My painting and poetry have always been about the natural world and my place in it.

Although my work owes much to the tradition of landscape painting in Canadian art, in my studio work I make only limited attempts to represent the land as it looks photographically, or “realistically”, if you will, although representational elements will sometimes appear.  Our physical experience of the land is very different.  We move around, constantly changing our point of view; we catch glimpses of things in our peripheral vision; we get to know a place over a period of time; we bring our memories and moods with us; we hear, smell, taste and feel.  Our experience is also coloured by what we know or believe about the land.  As well, we use different ways of representing three-dimensional space depending on the information we need.  Maps and charts, for example, don’t look like the land we see, but they contain very precise information about it.  Similarly, symbols are used in many cultures for informative, decorative, or ritual purposes.  In my images, I combine mapping techniques, aerial views, shifting perspective, symbols, memory, and emotion to arrive at images that evoke but don’t necessarily describe the space that inspired them.

On a formal level, the images, though based on real spaces, are ultimately defined by the elements of composition, and often contain elements that are purely abstract.  Light and dark and colour may be chosen for descriptive or evocative reasons, but may also be used to create formal harmony or tension.   I am also always torn between painting and drawing, and frequently mix the two.   I am drawn to the physical nature of charcoal, with its deep velvety blacks, and frequently use it to set up a rapid black and white composition.  The images are then built, erased, and worked over using other media – I particularly love oil and cold wax medium – as well as the tools of abstraction.   To a degree, these are drawings and paintings about the simple joy of the activity of drawing and painting.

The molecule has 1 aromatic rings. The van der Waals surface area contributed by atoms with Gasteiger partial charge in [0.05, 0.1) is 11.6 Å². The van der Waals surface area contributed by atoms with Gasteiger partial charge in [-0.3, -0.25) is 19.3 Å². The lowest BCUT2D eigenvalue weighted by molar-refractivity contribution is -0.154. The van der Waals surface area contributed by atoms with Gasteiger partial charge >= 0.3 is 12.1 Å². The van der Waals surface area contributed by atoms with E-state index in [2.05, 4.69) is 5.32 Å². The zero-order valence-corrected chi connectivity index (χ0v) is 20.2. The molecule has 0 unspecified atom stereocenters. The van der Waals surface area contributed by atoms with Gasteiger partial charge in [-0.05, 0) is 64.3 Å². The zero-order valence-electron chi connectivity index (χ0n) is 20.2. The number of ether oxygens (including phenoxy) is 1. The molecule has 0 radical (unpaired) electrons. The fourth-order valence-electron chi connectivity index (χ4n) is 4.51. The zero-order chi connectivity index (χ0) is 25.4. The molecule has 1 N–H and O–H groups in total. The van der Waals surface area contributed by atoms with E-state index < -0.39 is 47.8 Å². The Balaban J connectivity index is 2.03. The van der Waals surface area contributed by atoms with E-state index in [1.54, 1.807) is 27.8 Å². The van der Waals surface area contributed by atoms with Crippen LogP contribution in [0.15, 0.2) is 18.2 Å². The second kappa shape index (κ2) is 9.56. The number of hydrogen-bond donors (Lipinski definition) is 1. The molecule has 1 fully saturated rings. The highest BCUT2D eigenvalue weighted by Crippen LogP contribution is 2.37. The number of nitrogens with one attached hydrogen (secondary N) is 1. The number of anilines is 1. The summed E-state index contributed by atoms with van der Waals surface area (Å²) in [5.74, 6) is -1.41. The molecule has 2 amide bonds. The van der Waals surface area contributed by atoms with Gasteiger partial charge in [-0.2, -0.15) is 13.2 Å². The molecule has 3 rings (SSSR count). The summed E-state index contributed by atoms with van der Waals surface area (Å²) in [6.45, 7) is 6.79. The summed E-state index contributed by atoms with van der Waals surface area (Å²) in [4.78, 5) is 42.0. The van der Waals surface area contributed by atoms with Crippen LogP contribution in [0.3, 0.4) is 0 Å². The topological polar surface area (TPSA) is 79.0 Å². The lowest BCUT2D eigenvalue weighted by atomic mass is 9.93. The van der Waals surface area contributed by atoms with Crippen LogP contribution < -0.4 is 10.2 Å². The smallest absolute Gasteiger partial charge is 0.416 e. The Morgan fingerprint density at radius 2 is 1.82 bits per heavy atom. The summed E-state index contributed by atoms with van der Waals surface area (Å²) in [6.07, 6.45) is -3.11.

To a greater degree, though, these images are about the land and its power.  I’m particularly fascinated by the glaciated landscape, especially during harsh weather, and humbled by my own insignificance within wild spaces, particularly as I become more aware of the divinity within nature, and our human role in destroying it.  Recently, though, my explorations have been limited by the company of my young son to gentler terrain, and this has changed my work significantly.  To a child, the local field is huge and intimidating, and the stands of trees are forests; to me, well, parks are really gardens, and as such, very controlled.  It’s a lot of fun helping him explore, and encouraging to me to discover that, although the culture of which I am a part is at best neglectful of our wild environment, the green spaces under the direct stewardship of  our city, at least, are thriving.  It’s interesting, now, to explore the dichotomy between his experience and mine, and between the value we place on nature within and outside of our cities.